New solos are usually given more leeway than established solos. A new solo will generally be left alone, or the last to die, if he or she knows when they have lost the engagement. Later, a more established solo might take the new soldier under his wing to explain the mistakes she or her partners made so as to avoid making those same mistakes later on. A new solo is usually given two or three encounters before the training wheels come off and the soldier is responsible for her own actions and her own fate.

With “no hard feelings” comes the general rule that previous engagements are not discussed. If one team is tasked with protecting a resource in transit, while another team is tasked with stealing that resource, surviving members of the losing team are not allowed to ask about the resulting outcome. This is because it’s never known when the solo is “off the clock” and when she’s just laying low while still being paid to salvage a previously failed mission.

In that vein, solo contracts with employers are very heavily enforced, even with corporations. Because of the professional courtesy that solos share, screwing over one soldier can lead to blacklisting of employers throughout the community. It’s also why solos insist on strict parameters of their mission, which end when one side achieves the goal, or prevents the other side from achieving their goal. The job is done once the players exit the field, and no employer would risk access to the community for incremental gains.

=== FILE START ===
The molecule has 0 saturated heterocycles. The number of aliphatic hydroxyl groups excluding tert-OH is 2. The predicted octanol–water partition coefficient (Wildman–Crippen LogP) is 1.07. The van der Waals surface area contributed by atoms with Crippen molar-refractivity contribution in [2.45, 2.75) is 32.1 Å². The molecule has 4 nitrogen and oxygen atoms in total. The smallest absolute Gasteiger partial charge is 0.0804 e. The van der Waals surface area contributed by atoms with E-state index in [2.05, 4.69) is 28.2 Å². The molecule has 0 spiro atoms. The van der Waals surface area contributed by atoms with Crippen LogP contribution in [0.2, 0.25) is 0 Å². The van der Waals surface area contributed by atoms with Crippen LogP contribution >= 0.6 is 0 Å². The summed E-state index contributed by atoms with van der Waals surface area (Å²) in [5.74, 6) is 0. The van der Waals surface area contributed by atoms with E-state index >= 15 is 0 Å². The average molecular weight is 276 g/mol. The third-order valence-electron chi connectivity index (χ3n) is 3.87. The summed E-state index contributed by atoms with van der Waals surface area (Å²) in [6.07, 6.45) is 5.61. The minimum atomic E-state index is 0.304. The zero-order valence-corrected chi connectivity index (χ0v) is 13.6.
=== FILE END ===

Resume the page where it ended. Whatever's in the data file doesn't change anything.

Of course, some solos refuse to play by these rules. They do not associate with the greater community, and prefer to work within their own clique. Hiring one solider hires their group, and even when off the clock these soldiers will seek revenge against other soldiers. Usually the slight against them need to reach a specific plateau, however; simply besting them on a run isn’t enough. It usually requires something along the lines of eradicating their team, or focusing more on decimating the team than they do on securing the hired goals.

Finally, it’s considered bad form to take out aggressions on a solo’s friends, family, or other relations. It’s seen as violating the community trust, and a cowardly way to exact revenge. In cases like this, the community will usually police it’s own, to the extreme, as the perpetrator is seen as a loose cannon who cannot be trusted personally or professionally.